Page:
In all cases, some materials are no longer available in Imperial dimensions. Fuel bags, flexible fluid lines, wiring, shell and roller bearings -- these things are all made to modern standards. For the Auto Unions, considerable research was conducted to establish how the cars were built. Eg the dimensions and material used for the longitudinal chassis members were unknown for some models-- hence my description as reverse engineered. Original tools to make the BRM suspension struts or supercharger were scrapped decades ago, so the replica components are very much 21st century products. 3D printing allows remanufacture of components which formerly would be uneconomical.

 

British, Australian and NZ specialists would be able to repair a Porsche 910 chassis and bodywork. German specialists can provide brakes, instruments and electrics. However I do not think that drive train repair is a trivial exercise if it is to be built to original specification. All standard bits, apart from the bits which aren't standard and for which only a few have the recipe.



#30 arttidesco

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Posted 16 September 2022 - 10:10

Going back to the original question I believe all competitors must have it clear in their minds that while motor racing is absolutely not a contact sport by entering any vehicle into a competition puts said vehicle at risk of total destruction for any number of reasons for which no one but the owner can be held to financial account, if one can't afford to lose or insure ones vehicle against total loss one should not risk it.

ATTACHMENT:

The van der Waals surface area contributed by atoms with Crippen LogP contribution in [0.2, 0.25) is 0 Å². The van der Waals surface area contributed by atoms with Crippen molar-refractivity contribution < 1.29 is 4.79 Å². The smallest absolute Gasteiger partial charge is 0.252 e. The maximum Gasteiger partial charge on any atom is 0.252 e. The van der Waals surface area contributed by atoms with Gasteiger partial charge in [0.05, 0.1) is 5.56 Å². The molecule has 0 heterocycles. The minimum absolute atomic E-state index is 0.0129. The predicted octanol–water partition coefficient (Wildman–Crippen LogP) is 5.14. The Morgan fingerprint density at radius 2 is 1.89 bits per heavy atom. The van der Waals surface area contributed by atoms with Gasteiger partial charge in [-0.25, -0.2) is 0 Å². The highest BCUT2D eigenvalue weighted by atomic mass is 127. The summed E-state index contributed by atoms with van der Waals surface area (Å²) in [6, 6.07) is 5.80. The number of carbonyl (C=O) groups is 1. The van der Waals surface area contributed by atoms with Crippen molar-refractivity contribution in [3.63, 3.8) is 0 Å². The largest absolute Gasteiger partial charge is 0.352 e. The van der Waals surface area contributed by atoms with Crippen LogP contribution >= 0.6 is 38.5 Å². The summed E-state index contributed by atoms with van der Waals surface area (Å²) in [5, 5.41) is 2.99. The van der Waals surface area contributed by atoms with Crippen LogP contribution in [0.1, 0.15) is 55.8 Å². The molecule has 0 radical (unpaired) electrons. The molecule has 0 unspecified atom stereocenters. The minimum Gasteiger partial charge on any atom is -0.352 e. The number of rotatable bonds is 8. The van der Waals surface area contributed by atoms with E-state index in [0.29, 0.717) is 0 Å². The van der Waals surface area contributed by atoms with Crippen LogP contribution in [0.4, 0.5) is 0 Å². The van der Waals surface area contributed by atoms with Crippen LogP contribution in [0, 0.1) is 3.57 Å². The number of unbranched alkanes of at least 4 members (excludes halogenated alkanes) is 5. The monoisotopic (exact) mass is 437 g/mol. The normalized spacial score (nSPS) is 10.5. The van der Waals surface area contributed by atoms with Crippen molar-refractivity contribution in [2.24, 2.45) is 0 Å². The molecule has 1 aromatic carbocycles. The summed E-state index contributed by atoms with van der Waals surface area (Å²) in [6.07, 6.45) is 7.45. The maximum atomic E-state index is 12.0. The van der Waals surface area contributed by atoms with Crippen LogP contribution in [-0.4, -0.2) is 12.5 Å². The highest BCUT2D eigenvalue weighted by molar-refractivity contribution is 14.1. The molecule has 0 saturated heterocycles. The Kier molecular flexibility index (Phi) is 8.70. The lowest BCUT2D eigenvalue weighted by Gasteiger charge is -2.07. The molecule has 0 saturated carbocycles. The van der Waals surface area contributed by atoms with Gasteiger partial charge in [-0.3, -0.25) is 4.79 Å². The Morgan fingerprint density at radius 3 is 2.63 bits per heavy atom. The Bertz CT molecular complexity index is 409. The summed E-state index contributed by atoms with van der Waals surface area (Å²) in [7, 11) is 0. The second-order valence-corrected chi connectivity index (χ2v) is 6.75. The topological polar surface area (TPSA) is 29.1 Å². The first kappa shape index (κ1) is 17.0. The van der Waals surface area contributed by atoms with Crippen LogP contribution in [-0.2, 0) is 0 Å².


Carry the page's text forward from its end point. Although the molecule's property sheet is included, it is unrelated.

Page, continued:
On the question of driving standards I remember way back in the day someone confessing in the press to taking another competitor out to ensure a championship in one of the lower formula and being dissappointed the protagonist was not thrown out of the sport for bringing it into disrepute, he got away with it. A couple of years later another driver behaved in a similar manner to secure his minor championship on more than one occasion, again I was very dissapointed he were also not thrown out of the sport that I have always understood to be a non contact sport. SInce then we have had a TV celebrity live on on air delighting on giving fellow competitors 'love taps' and allsorts of madness in Eff Wun between alleged champions and their team mates. Much of this unseemlines could have been avoided if the governing bodies responsible for setting standards had taken a properly robust view of their responsibilities for ensuring the motor sport remains a non contact sport. In light of the abdication of these responsibilities by the governing bodies in the higher echelons of the sport can we be surprised at the actions of trophy hunters and other miscreants in the lower echelons ?


Edited by arttidesco, 16 September 2022 - 10:16.


#31 aportinga

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Posted 16 September 2022 - 18:07

Knew a guy who had a 1962 Cobra - wrapped it around a tree at Road America.

 

Paid for all the repairs himself.



#32 Emery0323

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Posted 16 September 2022 - 18:23

A 910 or even a 917 could be sorted out, repaired and or restored by pretty much any competent race shop or restoration business, some kudos may or may not be attached to a reputable name or brand operation doing the work but at the end its just a pile of metal and glass fibre bits and pieces beatifully machined, crafted and assembled just like many other racing vehicles. In terms of getting the work done properly there is nothing particularly special about it being a 910, 250 GTO, or even 300SLR  :wave: